Who will lead the LVMH luxury empire?

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BERNARD ARNAULT likes to describe LVMH as une affaire de famille. The world’s richest man calling the €400bn ($425bn) luxury empire, of which he is chief executive, chairman and controlling shareholder, “a family business” is both a humblebrag and true. All five of his children work for him. And at LVMH’s annual general meeting on April 18th, after we published this, two of his sons (Alexandre and Frédéric) are poised to join Delphine and Antoine, his eldest offspring from his first marriage, on its board. Only 26-year-old Jean, the youngest, does not have a board seat (yet).

Arnault père can head LVMH for another five years. In 2022 shareholders, who credited the then-73-year-old with minting their fortunes as well as his own (see chart), happily amended the company’s by-laws to raise the mandatory retirement age for the CEO from 75 to 80. The wolf in cashmere, as the billionaire is known thanks to his killer dealmaking instincts, is showing no signs of letting up. But the boardroom reshuffle and other recent job moves suggest the succession plans for his lupine litter are well under way.

Chart: The Economist

Last year Delphine took over as head of Christian Dior, the iconic fashion house which is LVMH’s second-largest brand (and which had a sparkling run under Pietro Beccari, who quadrupled sales in five years and was recently put in charge of Louis Vuitton, the group’s crown jewel). Antoine is now chief executive of the family holding company which controls LVMH. Alexandre is the de facto number-two at Tiffany & Co, a jeweller. Frédéric and Jean have senior roles in the group’s watch business.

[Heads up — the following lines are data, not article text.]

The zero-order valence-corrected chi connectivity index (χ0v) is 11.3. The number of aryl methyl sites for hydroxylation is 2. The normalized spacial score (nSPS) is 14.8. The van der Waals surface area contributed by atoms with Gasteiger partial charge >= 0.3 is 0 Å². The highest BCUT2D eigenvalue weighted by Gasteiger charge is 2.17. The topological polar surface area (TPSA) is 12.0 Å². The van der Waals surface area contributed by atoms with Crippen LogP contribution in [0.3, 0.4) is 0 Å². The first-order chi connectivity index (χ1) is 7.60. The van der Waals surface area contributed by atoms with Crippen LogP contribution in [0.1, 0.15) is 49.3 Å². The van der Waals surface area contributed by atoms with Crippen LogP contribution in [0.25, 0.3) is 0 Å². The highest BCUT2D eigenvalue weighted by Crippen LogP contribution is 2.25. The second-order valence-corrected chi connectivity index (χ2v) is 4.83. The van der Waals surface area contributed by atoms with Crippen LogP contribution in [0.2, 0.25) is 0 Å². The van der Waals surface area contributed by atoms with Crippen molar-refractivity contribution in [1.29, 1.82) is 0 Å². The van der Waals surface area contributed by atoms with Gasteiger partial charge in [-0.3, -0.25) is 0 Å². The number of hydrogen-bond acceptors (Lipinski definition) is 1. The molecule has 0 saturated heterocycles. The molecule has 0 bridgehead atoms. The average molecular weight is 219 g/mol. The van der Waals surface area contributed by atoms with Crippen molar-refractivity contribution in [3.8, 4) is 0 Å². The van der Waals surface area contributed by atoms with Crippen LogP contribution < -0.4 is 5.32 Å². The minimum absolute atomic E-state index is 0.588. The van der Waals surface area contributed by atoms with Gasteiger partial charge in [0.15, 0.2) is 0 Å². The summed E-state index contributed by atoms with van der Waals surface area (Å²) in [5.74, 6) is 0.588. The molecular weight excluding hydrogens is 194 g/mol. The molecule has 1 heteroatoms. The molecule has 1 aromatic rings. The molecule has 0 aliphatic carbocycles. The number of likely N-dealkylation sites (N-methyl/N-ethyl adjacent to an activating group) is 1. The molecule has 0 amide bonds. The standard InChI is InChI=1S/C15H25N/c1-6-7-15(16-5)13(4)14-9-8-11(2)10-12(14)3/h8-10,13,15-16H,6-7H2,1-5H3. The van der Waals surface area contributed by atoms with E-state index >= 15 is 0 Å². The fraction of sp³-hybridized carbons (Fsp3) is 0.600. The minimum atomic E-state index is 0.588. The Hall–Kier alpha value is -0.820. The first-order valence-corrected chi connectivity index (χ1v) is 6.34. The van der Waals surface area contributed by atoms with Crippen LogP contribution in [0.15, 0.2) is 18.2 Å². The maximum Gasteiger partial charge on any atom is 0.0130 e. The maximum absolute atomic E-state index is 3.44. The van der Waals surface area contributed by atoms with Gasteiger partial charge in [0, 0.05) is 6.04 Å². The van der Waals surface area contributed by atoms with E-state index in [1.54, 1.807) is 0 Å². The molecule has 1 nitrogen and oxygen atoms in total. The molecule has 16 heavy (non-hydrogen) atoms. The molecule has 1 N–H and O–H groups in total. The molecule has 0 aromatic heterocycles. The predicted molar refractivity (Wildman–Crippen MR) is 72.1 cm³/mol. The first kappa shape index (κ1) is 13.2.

Erwan Rambourg of hSBC, a bank, sees three possible succession scenarios. One is for the 49-year-old Delphine, who since 2000 has worked her way up through Dior and Vuitton, to inherit the top job from her father. Another is the enthronement of 31-year-old Alexandre, who did well as boss of Rimowa, a German luggage-maker that he persuaded his father to buy. He is now jazzing up Tiffany’s old-fashioned image through collaborations with superstars such as Beyoncé, an American pop icon, and Jay-Z, a rapper. The third is a collegial approach in which the five scions run five divisions of the group.

If Mr Arnault has made up his mind, he is keeping his decision to himself. Either way, he will hand over an enviable business. True, after a stellar 2023, when sales rose by 9%, revenues in the first quarter of 2024 did dip by 2% year on year, to €21bn, chiefly owing to softening demand from Chinese shoppers worried about their country’s economy. In January Mr Arnault foreshadowed the slowdown by talking of “normalisation” following a period of post-pandemic revenge shopping for bling.

This first-quarter disappointment may, though, prove to be a blip. And Mr Arnault’s new normal could still mean rude health. Fabbio Cereda of gAM, an asset manager, expects global luxury sales to expand by 6-7% annually in the next few years—and LVMH to keep gaining market share. A tidy inheritance, for whichever Arnault fils or fille prevails.

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